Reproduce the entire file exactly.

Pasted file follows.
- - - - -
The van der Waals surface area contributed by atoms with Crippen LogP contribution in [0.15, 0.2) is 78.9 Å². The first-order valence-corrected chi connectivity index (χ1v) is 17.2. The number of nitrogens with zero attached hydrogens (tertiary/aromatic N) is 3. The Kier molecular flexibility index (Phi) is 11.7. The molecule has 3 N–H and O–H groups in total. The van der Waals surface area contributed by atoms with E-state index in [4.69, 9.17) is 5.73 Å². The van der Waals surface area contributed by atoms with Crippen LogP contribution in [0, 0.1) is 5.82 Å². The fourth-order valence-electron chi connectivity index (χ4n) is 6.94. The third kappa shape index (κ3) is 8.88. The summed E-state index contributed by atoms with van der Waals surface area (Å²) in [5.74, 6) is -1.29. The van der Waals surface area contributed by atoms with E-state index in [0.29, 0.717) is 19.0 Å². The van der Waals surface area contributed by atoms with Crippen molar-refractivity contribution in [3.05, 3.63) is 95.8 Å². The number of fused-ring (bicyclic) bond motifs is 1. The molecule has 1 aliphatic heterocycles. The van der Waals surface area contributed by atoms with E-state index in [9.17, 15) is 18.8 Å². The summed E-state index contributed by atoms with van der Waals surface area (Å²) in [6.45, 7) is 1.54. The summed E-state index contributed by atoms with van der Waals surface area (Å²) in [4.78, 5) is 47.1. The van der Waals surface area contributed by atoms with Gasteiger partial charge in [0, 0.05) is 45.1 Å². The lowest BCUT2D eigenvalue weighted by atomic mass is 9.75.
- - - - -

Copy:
The van der Waals surface area contributed by atoms with Crippen LogP contribution in [0.15, 0.2) is 78.9 Å². The first-order valence-corrected chi connectivity index (χ1v) is 17.2. The number of nitrogens with zero attached hydrogens (tertiary/aromatic N) is 3. The Kier molecular flexibility index (Phi) is 11.7. The molecule has 3 N–H and O–H groups in total. The van der Waals surface area contributed by atoms with E-state index in [4.69, 9.17) is 5.73 Å². The van der Waals surface area contributed by atoms with Crippen LogP contribution in [0, 0.1) is 5.82 Å². The fourth-order valence-electron chi connectivity index (χ4n) is 6.94. The third kappa shape index (κ3) is 8.88. The summed E-state index contributed by atoms with van der Waals surface area (Å²) in [5.74, 6) is -1.29. The van der Waals surface area contributed by atoms with E-state index in [0.29, 0.717) is 19.0 Å². The van der Waals surface area contributed by atoms with Crippen molar-refractivity contribution in [3.05, 3.63) is 95.8 Å². The number of fused-ring (bicyclic) bond motifs is 1. The molecule has 1 aliphatic heterocycles. The van der Waals surface area contributed by atoms with E-state index in [9.17, 15) is 18.8 Å². The summed E-state index contributed by atoms with van der Waals surface area (Å²) in [6.45, 7) is 1.54. The summed E-state index contributed by atoms with van der Waals surface area (Å²) in [4.78, 5) is 47.1. The van der Waals surface area contributed by atoms with Gasteiger partial charge in [0, 0.05) is 45.1 Å². The lowest BCUT2D eigenvalue weighted by atomic mass is 9.75.